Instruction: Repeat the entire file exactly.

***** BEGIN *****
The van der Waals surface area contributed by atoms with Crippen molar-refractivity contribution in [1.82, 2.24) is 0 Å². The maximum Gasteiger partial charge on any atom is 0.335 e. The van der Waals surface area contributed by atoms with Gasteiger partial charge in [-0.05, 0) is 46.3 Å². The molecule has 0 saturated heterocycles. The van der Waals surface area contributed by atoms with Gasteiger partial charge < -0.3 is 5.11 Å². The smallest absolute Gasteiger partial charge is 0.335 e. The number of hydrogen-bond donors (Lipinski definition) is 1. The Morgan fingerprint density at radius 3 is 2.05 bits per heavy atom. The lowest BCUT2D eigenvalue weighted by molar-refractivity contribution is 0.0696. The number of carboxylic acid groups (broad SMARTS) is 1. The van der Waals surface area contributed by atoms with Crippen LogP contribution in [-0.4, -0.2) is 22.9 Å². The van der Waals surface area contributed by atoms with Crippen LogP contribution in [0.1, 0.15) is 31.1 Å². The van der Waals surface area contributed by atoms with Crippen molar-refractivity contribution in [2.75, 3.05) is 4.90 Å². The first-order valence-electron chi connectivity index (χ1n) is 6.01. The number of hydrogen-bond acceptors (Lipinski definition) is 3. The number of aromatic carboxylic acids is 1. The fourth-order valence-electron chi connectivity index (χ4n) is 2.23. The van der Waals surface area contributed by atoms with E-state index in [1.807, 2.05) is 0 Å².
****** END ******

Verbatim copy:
The van der Waals surface area contributed by atoms with Crippen molar-refractivity contribution in [1.82, 2.24) is 0 Å². The maximum Gasteiger partial charge on any atom is 0.335 e. The van der Waals surface area contributed by atoms with Gasteiger partial charge in [-0.05, 0) is 46.3 Å². The molecule has 0 saturated heterocycles. The van der Waals surface area contributed by atoms with Gasteiger partial charge < -0.3 is 5.11 Å². The smallest absolute Gasteiger partial charge is 0.335 e. The number of hydrogen-bond donors (Lipinski definition) is 1. The Morgan fingerprint density at radius 3 is 2.05 bits per heavy atom. The lowest BCUT2D eigenvalue weighted by molar-refractivity contribution is 0.0696. The number of carboxylic acid groups (broad SMARTS) is 1. The van der Waals surface area contributed by atoms with Crippen LogP contribution in [-0.4, -0.2) is 22.9 Å². The van der Waals surface area contributed by atoms with Crippen LogP contribution in [0.1, 0.15) is 31.1 Å². The van der Waals surface area contributed by atoms with Crippen molar-refractivity contribution in [2.75, 3.05) is 4.90 Å². The first-order valence-electron chi connectivity index (χ1n) is 6.01. The number of hydrogen-bond acceptors (Lipinski definition) is 3. The number of aromatic carboxylic acids is 1. The fourth-order valence-electron chi connectivity index (χ4n) is 2.23. The van der Waals surface area contributed by atoms with E-state index in [1.807, 2.05) is 0 Å².